Paul Gillis

The government has been pulling in bad loans, rather than letting companies face bankruptcy and letting the markets do the job. For China’s leaders stability is key, says Beida accounting professor Paul Gillis to Reuters.


Stability is always uppermost in the minds of Chinese leaders, and even more so this year, ahead of the five-yearly party congress this autumn, when a new generation of senior leaders will be selected.

“China is avoiding the crisis of calling in loans that can’t be repaid anyway,” said Paul Gillis, professor of accounting at Peking University’s Guanghua School of Management. “This buys time to do things in an orderly way.”…

Premier Li also identified debt-for-equity swaps among key items in the toolkit for bringing down corporate debt, and the figures demonstrate their extensive use.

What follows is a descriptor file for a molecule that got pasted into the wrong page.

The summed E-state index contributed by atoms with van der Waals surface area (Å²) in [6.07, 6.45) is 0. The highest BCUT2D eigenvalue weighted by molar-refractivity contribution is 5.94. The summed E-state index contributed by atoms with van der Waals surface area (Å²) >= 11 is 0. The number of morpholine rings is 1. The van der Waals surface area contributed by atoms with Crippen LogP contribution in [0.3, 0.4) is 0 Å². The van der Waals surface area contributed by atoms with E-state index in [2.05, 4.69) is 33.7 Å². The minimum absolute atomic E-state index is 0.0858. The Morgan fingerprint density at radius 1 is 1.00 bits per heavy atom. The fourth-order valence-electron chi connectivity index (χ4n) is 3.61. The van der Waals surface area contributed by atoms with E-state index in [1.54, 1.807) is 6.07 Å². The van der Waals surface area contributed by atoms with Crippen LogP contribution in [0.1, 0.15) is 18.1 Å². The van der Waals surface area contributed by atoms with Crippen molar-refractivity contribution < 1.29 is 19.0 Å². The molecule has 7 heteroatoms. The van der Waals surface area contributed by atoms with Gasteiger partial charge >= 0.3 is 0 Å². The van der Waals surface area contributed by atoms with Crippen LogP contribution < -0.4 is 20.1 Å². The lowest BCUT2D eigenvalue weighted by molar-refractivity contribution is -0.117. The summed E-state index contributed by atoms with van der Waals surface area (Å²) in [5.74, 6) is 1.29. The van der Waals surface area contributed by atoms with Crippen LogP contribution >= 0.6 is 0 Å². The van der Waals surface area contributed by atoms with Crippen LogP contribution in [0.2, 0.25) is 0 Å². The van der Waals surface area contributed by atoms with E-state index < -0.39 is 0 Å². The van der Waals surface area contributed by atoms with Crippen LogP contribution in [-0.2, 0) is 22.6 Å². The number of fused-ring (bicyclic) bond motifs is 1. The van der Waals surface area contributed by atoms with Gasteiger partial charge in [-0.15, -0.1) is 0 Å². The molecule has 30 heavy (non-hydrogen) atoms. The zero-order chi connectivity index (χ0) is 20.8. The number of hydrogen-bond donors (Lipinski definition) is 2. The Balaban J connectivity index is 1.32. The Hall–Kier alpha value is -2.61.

Since October, China’s banks have undertaken nearly 500 billion yuan in such swaps at more than two dozen firms, mostly state-owned coal and steel enterprises, according to analysts.

That could double to more than 1 trillion yuan by next year, preventing as much as 3.5 trillion yuan in total loans from turning bad in the near future, according to estimates by Hou.

“A lot of these loans needed to be looked at as equity in the first place,” said professor Gillis.

“There was never any realistic possibility that the companies would be able to pay them back,” he added.

More in Reuters.

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